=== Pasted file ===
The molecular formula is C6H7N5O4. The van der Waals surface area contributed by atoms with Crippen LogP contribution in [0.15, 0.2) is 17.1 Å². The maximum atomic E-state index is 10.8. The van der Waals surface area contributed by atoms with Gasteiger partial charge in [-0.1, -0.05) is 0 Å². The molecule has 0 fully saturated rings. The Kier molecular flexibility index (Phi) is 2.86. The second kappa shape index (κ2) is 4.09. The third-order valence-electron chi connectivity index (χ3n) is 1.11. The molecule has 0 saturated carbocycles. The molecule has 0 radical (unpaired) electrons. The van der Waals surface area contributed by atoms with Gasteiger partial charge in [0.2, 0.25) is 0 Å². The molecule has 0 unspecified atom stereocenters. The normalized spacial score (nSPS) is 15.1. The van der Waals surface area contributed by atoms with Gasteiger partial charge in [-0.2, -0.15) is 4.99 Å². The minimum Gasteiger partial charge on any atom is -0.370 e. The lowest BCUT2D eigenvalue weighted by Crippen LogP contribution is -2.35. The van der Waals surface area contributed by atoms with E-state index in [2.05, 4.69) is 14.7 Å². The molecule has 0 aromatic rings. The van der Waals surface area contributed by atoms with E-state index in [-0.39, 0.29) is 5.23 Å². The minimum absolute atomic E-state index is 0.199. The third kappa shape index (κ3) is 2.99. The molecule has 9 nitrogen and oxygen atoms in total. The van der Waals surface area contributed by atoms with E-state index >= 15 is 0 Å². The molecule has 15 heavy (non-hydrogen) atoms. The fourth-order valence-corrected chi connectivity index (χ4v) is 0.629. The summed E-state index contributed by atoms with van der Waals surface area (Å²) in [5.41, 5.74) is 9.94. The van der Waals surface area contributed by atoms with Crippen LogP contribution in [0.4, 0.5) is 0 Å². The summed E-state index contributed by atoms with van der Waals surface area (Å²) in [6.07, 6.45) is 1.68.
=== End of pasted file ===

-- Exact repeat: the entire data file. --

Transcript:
The molecular formula is C6H7N5O4. The van der Waals surface area contributed by atoms with Crippen LogP contribution in [0.15, 0.2) is 17.1 Å². The maximum atomic E-state index is 10.8. The van der Waals surface area contributed by atoms with Gasteiger partial charge in [-0.1, -0.05) is 0 Å². The molecule has 0 fully saturated rings. The Kier molecular flexibility index (Phi) is 2.86. The second kappa shape index (κ2) is 4.09. The third-order valence-electron chi connectivity index (χ3n) is 1.11. The molecule has 0 saturated carbocycles. The molecule has 0 radical (unpaired) electrons. The van der Waals surface area contributed by atoms with Gasteiger partial charge in [0.2, 0.25) is 0 Å². The molecule has 0 unspecified atom stereocenters. The normalized spacial score (nSPS) is 15.1. The van der Waals surface area contributed by atoms with Gasteiger partial charge in [-0.2, -0.15) is 4.99 Å². The minimum Gasteiger partial charge on any atom is -0.370 e. The lowest BCUT2D eigenvalue weighted by Crippen LogP contribution is -2.35. The van der Waals surface area contributed by atoms with E-state index in [2.05, 4.69) is 14.7 Å². The molecule has 0 aromatic rings. The van der Waals surface area contributed by atoms with E-state index in [-0.39, 0.29) is 5.23 Å². The minimum absolute atomic E-state index is 0.199. The third kappa shape index (κ3) is 2.99. The molecule has 9 nitrogen and oxygen atoms in total. The van der Waals surface area contributed by atoms with E-state index >= 15 is 0 Å². The molecule has 15 heavy (non-hydrogen) atoms. The fourth-order valence-corrected chi connectivity index (χ4v) is 0.629. The summed E-state index contributed by atoms with van der Waals surface area (Å²) in [5.41, 5.74) is 9.94. The van der Waals surface area contributed by atoms with Crippen LogP contribution in [0.4, 0.5) is 0 Å². The summed E-state index contributed by atoms with van der Waals surface area (Å²) in [6.07, 6.45) is 1.68.